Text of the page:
Trades Union Congress warns workers are being left without protections from life-changing decisions made by automated AI tools
The UK government is failing to protect workers against artificial intelligence (AI), which is already used to life-changing decisions across the economy, the Trades Union Congress warned on Tuesday.
The TUC singled out the government’s Data Protection and Digital Information Bill, which reached its second reading in parliament on Monday, saying it would dilute important protections.
One of the bill’s provisions would narrow current restrictions on th use of automated decision-making without meaningful human involvement, while another could limit the need for employers to give staff a say in the introduction of new technologies through impact assessments, the TUC said.
This, combined with a “vague and flimsy” government white paper on the technology published last month raises concerns that “guard rails” in the workplace are becoming nonexistent, the TUC said.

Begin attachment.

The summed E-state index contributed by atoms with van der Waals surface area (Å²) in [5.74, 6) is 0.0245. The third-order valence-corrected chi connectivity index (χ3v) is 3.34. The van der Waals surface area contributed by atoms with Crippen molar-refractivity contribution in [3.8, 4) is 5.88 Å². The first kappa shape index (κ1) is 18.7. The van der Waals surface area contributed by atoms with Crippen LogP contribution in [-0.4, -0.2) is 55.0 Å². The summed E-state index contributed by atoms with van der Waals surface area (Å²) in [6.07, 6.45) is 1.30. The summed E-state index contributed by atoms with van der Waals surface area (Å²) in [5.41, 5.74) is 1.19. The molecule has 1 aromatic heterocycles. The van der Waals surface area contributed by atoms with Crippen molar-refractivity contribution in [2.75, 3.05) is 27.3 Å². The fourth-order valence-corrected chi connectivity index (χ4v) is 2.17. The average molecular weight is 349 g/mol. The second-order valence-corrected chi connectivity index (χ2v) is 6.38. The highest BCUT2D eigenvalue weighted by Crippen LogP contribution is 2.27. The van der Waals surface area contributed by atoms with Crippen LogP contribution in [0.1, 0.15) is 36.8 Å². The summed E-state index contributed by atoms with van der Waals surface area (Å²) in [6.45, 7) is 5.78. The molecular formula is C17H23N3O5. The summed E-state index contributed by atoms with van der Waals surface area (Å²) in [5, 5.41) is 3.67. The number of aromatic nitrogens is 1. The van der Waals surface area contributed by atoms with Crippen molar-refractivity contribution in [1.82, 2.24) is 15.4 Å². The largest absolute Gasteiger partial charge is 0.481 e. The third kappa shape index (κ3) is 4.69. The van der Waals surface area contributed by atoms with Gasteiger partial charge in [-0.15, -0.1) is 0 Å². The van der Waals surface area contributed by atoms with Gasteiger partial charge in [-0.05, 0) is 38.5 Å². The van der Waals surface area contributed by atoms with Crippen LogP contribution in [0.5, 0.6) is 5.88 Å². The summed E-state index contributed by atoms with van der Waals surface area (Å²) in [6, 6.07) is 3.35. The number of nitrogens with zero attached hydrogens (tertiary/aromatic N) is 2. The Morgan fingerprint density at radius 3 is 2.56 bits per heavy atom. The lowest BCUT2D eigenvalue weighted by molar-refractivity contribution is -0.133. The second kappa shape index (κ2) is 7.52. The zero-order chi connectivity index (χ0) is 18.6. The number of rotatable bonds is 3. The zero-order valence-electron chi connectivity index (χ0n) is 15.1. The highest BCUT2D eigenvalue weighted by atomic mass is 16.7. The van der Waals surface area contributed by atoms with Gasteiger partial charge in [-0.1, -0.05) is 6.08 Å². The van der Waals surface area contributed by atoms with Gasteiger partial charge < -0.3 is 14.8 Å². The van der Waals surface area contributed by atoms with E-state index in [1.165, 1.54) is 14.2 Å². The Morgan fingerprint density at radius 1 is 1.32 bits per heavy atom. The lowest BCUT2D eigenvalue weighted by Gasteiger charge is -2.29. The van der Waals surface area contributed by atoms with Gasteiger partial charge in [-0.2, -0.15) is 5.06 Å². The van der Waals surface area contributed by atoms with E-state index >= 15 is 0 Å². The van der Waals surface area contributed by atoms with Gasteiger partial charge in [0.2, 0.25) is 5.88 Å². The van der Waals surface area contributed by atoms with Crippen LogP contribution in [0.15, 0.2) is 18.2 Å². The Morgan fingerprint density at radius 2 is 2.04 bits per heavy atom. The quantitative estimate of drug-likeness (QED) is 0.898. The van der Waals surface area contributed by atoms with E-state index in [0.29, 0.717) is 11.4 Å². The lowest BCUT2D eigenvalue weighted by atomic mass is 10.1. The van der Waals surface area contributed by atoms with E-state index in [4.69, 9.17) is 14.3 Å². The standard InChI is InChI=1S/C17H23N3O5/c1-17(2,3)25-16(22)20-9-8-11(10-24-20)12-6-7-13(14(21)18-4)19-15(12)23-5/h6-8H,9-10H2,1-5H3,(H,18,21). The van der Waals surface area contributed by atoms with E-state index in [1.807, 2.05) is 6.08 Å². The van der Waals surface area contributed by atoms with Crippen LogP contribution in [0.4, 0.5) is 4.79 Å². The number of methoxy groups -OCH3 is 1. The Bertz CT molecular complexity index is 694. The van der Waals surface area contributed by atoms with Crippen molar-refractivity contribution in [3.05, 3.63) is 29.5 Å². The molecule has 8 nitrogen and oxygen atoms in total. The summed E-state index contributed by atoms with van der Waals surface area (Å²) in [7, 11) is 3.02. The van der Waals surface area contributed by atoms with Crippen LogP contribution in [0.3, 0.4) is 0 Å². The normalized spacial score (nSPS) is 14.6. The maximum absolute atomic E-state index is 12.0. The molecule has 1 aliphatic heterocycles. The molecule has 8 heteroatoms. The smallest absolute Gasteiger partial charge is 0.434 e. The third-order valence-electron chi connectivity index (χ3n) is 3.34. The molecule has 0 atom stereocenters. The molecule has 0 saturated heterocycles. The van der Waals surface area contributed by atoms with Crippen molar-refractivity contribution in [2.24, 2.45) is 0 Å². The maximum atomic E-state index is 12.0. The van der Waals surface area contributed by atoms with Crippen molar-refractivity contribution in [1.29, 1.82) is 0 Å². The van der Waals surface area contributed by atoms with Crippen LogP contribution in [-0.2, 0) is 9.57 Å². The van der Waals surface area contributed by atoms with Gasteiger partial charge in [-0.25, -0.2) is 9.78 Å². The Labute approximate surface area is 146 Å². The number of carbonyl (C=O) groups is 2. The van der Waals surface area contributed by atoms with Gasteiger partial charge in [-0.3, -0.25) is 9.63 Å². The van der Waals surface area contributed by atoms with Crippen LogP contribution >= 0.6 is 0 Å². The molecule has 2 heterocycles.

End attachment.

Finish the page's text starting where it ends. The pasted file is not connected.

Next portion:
It said the government’s hands-off approach to AI meant there was “no additional capacity or resource to cope with rising demand”.
The TUC said it had found AI being used at all stages of the employment process, from initial sifting of CVs to team allocation, allocation of work, disciplinary measures, through to termination.
AI could “set unrealistic targets that then result in workers being put in dangerous situations that impact negatively on their both physical health and mental well being”, the body warned.
The government responded that the TUC’s assessment was “wrong”, arguing that AI was “set to drive growth and create new highly paid jobs throughout the UK, while allowing us to carry out our existing jobs more efficiently and safely”.
‘Safely and responsibly’
The government said it was “working with businesses and regulators to ensure AI is used safely and responsibly in business settings” and that the Data Protection and Digital Information Bill included “strong safeguards” employers would be required to implement.
The AI white paper proposed spreading regulation of the technology across different existing bodies rather than creating a new dedicated agency or new laws.
The approach contrasts with that of the EU, which is working on far-reaching regulation called the AI Act.